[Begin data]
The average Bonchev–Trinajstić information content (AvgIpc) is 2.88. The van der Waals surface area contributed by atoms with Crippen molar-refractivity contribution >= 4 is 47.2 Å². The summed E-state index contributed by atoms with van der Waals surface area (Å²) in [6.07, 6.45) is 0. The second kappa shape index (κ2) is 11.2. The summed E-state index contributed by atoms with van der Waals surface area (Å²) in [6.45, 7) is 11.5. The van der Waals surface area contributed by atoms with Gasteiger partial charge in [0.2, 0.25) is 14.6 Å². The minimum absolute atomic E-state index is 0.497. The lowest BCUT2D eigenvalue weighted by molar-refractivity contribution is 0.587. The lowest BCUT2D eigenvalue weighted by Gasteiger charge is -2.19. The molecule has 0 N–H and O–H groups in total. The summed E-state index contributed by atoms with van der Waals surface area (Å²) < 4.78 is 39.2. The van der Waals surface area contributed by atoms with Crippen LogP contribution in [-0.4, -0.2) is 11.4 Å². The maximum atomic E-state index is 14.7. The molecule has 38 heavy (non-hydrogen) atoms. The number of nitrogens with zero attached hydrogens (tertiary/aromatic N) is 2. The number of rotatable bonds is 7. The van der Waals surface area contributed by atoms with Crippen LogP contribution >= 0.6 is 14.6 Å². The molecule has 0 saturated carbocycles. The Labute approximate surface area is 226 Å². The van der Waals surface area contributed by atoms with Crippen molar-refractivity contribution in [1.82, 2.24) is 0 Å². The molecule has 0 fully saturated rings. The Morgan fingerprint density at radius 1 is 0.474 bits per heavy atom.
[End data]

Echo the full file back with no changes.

The average Bonchev–Trinajstić information content (AvgIpc) is 2.88. The van der Waals surface area contributed by atoms with Crippen molar-refractivity contribution >= 4 is 47.2 Å². The summed E-state index contributed by atoms with van der Waals surface area (Å²) in [6.07, 6.45) is 0. The second kappa shape index (κ2) is 11.2. The summed E-state index contributed by atoms with van der Waals surface area (Å²) in [6.45, 7) is 11.5. The van der Waals surface area contributed by atoms with Gasteiger partial charge in [0.2, 0.25) is 14.6 Å². The minimum absolute atomic E-state index is 0.497. The lowest BCUT2D eigenvalue weighted by molar-refractivity contribution is 0.587. The lowest BCUT2D eigenvalue weighted by Gasteiger charge is -2.19. The molecule has 0 N–H and O–H groups in total. The summed E-state index contributed by atoms with van der Waals surface area (Å²) < 4.78 is 39.2. The van der Waals surface area contributed by atoms with Crippen LogP contribution in [-0.4, -0.2) is 11.4 Å². The maximum atomic E-state index is 14.7. The molecule has 38 heavy (non-hydrogen) atoms. The number of nitrogens with zero attached hydrogens (tertiary/aromatic N) is 2. The number of rotatable bonds is 7. The van der Waals surface area contributed by atoms with Crippen LogP contribution >= 0.6 is 14.6 Å². The molecule has 0 saturated carbocycles. The Labute approximate surface area is 226 Å². The van der Waals surface area contributed by atoms with Crippen molar-refractivity contribution in [1.82, 2.24) is 0 Å². The molecule has 0 fully saturated rings. The Morgan fingerprint density at radius 1 is 0.474 bits per heavy atom.